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The Calgary Herald

US Delays Decision on Tarsands Pipeline

Dina O'Meara

Water used in the extraction process is dumped into pools in the northern Alberta oil sand fields. Federal agencies now have until mid-December to comment on the $7-billion Keystone XL project, which would flow bitumen from Alberta to refineries in the U.S. Gulf Coast. (AFP/File/David Boily)

The U.S. State Department has bowed to pressure from environmental
and political lobbies, giving federal agencies until the end of the
year to decide if a massive bitumen pipeline from Canada is in the
national interest.

TransCanada Corp.' s contentious Keystone XL
project has been challenged by groups in the U.S. decrying Alberta's
oilsands operations as environmentally unsound.

Monday's move
gives federal agencies three more months to comment on the $7-billion
project, which would flow bitumen from Alberta to refineries in the
U.S. Gulf Coast.

The original directive was for federal agencies
to weigh in on whether the pipeline was in the national interest by
Sept. 15, the same time analysis of an environmental impact study will
be released.

"After further consultation with those agencies,
the department has extended the time for all consulted federal agencies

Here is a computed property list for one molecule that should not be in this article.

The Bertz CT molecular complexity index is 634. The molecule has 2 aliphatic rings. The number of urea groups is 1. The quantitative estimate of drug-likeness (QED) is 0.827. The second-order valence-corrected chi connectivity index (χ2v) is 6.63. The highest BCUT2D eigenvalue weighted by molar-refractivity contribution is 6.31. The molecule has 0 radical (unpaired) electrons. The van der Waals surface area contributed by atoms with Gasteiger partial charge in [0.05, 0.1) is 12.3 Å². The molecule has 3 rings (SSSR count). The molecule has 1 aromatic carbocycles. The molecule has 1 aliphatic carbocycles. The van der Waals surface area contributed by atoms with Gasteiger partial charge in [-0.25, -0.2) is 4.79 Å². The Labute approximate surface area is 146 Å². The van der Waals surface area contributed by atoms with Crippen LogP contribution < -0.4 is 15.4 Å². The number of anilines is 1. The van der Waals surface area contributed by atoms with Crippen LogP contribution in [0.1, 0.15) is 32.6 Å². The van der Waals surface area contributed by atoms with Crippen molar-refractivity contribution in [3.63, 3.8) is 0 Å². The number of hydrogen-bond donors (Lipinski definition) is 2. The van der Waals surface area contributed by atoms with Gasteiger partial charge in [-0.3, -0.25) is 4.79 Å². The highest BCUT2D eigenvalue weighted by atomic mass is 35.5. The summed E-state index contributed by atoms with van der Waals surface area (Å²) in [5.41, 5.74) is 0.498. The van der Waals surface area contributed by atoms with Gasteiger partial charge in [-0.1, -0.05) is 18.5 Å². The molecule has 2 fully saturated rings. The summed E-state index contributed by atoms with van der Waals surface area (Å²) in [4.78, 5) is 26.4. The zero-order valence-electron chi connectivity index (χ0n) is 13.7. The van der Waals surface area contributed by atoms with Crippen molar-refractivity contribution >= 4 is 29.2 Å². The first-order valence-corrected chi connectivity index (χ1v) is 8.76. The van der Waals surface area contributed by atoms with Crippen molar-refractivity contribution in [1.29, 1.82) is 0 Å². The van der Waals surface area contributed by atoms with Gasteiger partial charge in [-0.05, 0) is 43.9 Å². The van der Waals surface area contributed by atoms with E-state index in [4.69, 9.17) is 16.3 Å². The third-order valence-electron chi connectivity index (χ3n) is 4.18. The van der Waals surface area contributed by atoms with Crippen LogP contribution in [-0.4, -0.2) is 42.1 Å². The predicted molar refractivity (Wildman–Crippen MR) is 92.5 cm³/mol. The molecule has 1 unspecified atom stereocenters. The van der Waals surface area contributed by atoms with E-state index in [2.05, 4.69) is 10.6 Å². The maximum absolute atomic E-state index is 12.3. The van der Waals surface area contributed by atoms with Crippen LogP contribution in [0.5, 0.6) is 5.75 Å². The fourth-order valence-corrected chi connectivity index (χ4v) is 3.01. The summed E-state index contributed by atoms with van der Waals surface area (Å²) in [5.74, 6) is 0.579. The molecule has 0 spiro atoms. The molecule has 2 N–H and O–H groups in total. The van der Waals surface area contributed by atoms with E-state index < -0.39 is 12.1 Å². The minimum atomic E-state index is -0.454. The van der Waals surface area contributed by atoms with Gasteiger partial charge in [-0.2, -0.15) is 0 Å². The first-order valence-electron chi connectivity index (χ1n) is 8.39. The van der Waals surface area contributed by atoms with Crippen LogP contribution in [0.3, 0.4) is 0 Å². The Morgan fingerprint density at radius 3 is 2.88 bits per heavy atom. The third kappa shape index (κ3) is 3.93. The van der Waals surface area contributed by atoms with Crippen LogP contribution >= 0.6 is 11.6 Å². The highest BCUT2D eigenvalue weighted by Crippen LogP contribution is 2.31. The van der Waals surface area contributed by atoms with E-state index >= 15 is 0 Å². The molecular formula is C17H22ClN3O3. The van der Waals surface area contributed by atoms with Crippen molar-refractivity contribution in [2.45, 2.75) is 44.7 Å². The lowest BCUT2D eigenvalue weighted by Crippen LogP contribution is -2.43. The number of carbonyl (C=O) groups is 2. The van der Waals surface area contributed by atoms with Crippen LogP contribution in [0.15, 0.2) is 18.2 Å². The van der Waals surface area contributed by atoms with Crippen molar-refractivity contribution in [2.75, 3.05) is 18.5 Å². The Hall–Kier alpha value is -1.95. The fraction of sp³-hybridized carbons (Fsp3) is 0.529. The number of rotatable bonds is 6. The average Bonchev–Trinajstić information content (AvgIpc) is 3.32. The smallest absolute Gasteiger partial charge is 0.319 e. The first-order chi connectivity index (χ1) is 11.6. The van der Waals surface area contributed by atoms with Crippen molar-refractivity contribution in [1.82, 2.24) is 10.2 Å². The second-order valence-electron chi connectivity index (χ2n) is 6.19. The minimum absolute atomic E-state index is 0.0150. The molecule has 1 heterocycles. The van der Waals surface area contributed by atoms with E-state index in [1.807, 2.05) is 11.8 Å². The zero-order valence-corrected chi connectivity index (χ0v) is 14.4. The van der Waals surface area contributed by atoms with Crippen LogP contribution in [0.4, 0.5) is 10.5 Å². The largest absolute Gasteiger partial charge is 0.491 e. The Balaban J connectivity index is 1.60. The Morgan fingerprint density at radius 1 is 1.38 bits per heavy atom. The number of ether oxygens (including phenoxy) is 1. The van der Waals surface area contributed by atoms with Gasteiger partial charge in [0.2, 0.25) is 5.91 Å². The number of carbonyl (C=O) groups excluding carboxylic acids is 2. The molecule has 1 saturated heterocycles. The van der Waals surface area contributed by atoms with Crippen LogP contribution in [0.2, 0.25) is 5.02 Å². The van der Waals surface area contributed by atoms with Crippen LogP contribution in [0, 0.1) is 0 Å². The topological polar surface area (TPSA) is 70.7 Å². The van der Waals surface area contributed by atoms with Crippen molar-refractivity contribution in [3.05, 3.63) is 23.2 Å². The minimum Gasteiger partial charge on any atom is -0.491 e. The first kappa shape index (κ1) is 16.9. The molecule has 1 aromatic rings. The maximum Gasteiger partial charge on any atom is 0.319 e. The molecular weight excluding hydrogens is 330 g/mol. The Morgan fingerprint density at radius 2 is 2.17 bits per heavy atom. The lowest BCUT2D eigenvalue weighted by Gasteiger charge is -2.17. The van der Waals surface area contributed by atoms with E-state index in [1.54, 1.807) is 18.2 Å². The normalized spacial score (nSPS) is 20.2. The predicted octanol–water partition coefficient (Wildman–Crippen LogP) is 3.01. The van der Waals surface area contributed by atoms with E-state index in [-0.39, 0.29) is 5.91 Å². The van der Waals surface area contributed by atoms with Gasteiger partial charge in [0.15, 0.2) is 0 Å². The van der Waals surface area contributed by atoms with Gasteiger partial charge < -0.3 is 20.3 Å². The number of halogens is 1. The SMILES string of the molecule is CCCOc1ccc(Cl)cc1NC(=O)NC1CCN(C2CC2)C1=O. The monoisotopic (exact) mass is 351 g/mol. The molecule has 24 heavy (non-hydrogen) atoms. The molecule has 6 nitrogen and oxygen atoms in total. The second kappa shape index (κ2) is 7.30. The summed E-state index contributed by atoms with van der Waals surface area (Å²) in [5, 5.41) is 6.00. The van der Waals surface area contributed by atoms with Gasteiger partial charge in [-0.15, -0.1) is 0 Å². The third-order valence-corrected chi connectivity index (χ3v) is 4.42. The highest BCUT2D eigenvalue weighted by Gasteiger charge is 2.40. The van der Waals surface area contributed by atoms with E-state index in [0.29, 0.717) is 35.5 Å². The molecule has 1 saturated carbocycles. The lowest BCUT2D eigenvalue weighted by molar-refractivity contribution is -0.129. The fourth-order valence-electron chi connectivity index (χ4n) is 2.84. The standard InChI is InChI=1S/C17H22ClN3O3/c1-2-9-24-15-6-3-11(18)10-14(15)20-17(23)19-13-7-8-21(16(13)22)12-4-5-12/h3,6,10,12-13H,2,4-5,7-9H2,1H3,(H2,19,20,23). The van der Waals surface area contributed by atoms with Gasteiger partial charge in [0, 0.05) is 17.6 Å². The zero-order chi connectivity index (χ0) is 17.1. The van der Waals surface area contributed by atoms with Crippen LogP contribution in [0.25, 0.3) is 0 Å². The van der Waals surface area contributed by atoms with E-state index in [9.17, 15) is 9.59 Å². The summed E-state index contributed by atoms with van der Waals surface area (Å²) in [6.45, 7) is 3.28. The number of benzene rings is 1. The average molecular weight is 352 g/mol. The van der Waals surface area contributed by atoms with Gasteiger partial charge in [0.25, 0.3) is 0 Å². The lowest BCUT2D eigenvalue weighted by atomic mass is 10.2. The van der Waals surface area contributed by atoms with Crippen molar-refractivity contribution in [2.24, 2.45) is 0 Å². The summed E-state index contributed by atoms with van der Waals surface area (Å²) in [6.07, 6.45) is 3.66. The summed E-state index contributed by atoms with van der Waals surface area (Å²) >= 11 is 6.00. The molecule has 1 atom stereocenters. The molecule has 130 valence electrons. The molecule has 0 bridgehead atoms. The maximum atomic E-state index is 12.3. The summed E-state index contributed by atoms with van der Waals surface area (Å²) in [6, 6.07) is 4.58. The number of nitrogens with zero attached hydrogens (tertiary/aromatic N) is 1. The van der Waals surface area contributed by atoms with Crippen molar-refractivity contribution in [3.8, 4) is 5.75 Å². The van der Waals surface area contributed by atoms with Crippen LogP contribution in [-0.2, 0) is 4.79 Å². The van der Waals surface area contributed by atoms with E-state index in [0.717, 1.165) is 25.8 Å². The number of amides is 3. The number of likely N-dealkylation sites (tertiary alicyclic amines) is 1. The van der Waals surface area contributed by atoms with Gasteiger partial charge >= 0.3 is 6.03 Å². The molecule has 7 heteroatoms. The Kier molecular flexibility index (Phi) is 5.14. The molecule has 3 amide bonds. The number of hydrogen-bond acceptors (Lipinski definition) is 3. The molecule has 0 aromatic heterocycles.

to provide their views to the department until 90 days following
issuance of the final EIS.," the agency said on its website.

national need and environmental approvals are necessary before
Secretary of State Hillary Clinton issues the presidential permit
required to allow the expansion.

TransCanada said the 90-day
delay, half of which was built in to its construction plans as risk,
will give it more time to emphasize the benefits of bringing Alberta
oil to the U.S.

"I think that what we are seeing here is a
discussion that will ultimately come back to the premise of the
project, and that is the importance of North American energy security,"
said Robert Jones, vice-president of the Keystone project. "As we get
an opportunity to explain the issues around energy security, we're very
confident that people will recognize the overall benefit of the
project for North America."

The State Department's announcement
Monday comes on the heels of efforts by groups critical of the

The effect of a massive oil spill in the Gulf of Mexico
has heightened scrutiny of all oil projects, Jones noted.

time lag between environmental results and a national needs assessment
often occurs, he said, conceding the new order would delay construction
by at least six weeks. He could not comment on how the delay would
affect project costs.

Phase 1 of the Keystone pipeline started
flowing 435,000 barrels of oilsands crude a day to refineries in
Illinois July 1. The extension would bump up deliveries to Gulf
refineries to 510,000 bpd by 2013.

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